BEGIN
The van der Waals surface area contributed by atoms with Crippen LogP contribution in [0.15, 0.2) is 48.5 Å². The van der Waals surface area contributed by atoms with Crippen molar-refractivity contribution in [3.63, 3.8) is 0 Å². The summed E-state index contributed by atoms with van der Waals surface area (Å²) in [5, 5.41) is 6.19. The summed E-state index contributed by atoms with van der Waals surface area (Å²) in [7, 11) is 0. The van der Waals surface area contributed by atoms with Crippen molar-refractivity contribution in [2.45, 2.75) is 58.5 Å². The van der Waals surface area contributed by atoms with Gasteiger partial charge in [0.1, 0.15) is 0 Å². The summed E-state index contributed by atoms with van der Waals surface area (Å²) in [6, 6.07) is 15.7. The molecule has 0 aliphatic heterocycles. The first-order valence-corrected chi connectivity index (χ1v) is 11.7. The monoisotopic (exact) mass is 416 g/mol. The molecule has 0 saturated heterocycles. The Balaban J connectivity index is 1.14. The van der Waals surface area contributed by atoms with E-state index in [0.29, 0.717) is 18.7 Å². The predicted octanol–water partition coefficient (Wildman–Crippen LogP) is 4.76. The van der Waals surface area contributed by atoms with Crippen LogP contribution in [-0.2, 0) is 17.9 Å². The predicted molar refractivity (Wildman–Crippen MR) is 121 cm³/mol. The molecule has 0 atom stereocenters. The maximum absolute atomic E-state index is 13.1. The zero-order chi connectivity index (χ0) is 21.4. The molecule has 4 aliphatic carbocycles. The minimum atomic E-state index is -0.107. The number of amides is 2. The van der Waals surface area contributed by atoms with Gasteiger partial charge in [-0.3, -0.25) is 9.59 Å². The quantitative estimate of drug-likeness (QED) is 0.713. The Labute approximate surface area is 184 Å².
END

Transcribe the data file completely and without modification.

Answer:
The van der Waals surface area contributed by atoms with Crippen LogP contribution in [0.15, 0.2) is 48.5 Å². The van der Waals surface area contributed by atoms with Crippen molar-refractivity contribution in [3.63, 3.8) is 0 Å². The summed E-state index contributed by atoms with van der Waals surface area (Å²) in [5, 5.41) is 6.19. The summed E-state index contributed by atoms with van der Waals surface area (Å²) in [7, 11) is 0. The van der Waals surface area contributed by atoms with Crippen molar-refractivity contribution in [2.45, 2.75) is 58.5 Å². The van der Waals surface area contributed by atoms with Gasteiger partial charge in [0.1, 0.15) is 0 Å². The summed E-state index contributed by atoms with van der Waals surface area (Å²) in [6, 6.07) is 15.7. The molecule has 0 aliphatic heterocycles. The first-order valence-corrected chi connectivity index (χ1v) is 11.7. The monoisotopic (exact) mass is 416 g/mol. The molecule has 0 saturated heterocycles. The Balaban J connectivity index is 1.14. The van der Waals surface area contributed by atoms with E-state index in [0.29, 0.717) is 18.7 Å². The predicted octanol–water partition coefficient (Wildman–Crippen LogP) is 4.76. The van der Waals surface area contributed by atoms with Crippen LogP contribution in [-0.2, 0) is 17.9 Å². The predicted molar refractivity (Wildman–Crippen MR) is 121 cm³/mol. The molecule has 0 atom stereocenters. The maximum absolute atomic E-state index is 13.1. The zero-order chi connectivity index (χ0) is 21.4. The molecule has 4 aliphatic carbocycles. The minimum atomic E-state index is -0.107. The number of amides is 2. The van der Waals surface area contributed by atoms with Gasteiger partial charge in [-0.3, -0.25) is 9.59 Å². The quantitative estimate of drug-likeness (QED) is 0.713. The Labute approximate surface area is 184 Å².